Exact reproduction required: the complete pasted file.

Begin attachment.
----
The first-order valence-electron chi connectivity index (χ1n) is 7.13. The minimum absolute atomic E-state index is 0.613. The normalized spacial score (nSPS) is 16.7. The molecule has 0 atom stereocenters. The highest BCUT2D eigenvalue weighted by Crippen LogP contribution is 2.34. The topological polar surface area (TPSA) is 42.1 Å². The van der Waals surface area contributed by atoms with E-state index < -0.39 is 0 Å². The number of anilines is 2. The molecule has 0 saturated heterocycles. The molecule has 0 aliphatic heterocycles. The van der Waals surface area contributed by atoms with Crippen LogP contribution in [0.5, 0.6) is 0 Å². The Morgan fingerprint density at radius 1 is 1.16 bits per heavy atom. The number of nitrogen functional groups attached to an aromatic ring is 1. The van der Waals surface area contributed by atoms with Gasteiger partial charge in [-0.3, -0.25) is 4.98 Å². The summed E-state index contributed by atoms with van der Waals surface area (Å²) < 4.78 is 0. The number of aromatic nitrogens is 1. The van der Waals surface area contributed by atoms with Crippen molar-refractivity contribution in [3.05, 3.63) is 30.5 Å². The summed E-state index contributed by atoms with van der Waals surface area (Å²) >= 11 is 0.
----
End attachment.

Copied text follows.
The first-order valence-electron chi connectivity index (χ1n) is 7.13. The minimum absolute atomic E-state index is 0.613. The normalized spacial score (nSPS) is 16.7. The molecule has 0 atom stereocenters. The highest BCUT2D eigenvalue weighted by Crippen LogP contribution is 2.34. The topological polar surface area (TPSA) is 42.1 Å². The van der Waals surface area contributed by atoms with E-state index < -0.39 is 0 Å². The number of anilines is 2. The molecule has 0 saturated heterocycles. The molecule has 0 aliphatic heterocycles. The van der Waals surface area contributed by atoms with Crippen LogP contribution in [0.5, 0.6) is 0 Å². The Morgan fingerprint density at radius 1 is 1.16 bits per heavy atom. The number of nitrogen functional groups attached to an aromatic ring is 1. The van der Waals surface area contributed by atoms with Gasteiger partial charge in [-0.3, -0.25) is 4.98 Å². The summed E-state index contributed by atoms with van der Waals surface area (Å²) < 4.78 is 0. The number of aromatic nitrogens is 1. The van der Waals surface area contributed by atoms with Crippen molar-refractivity contribution in [3.05, 3.63) is 30.5 Å². The summed E-state index contributed by atoms with van der Waals surface area (Å²) >= 11 is 0.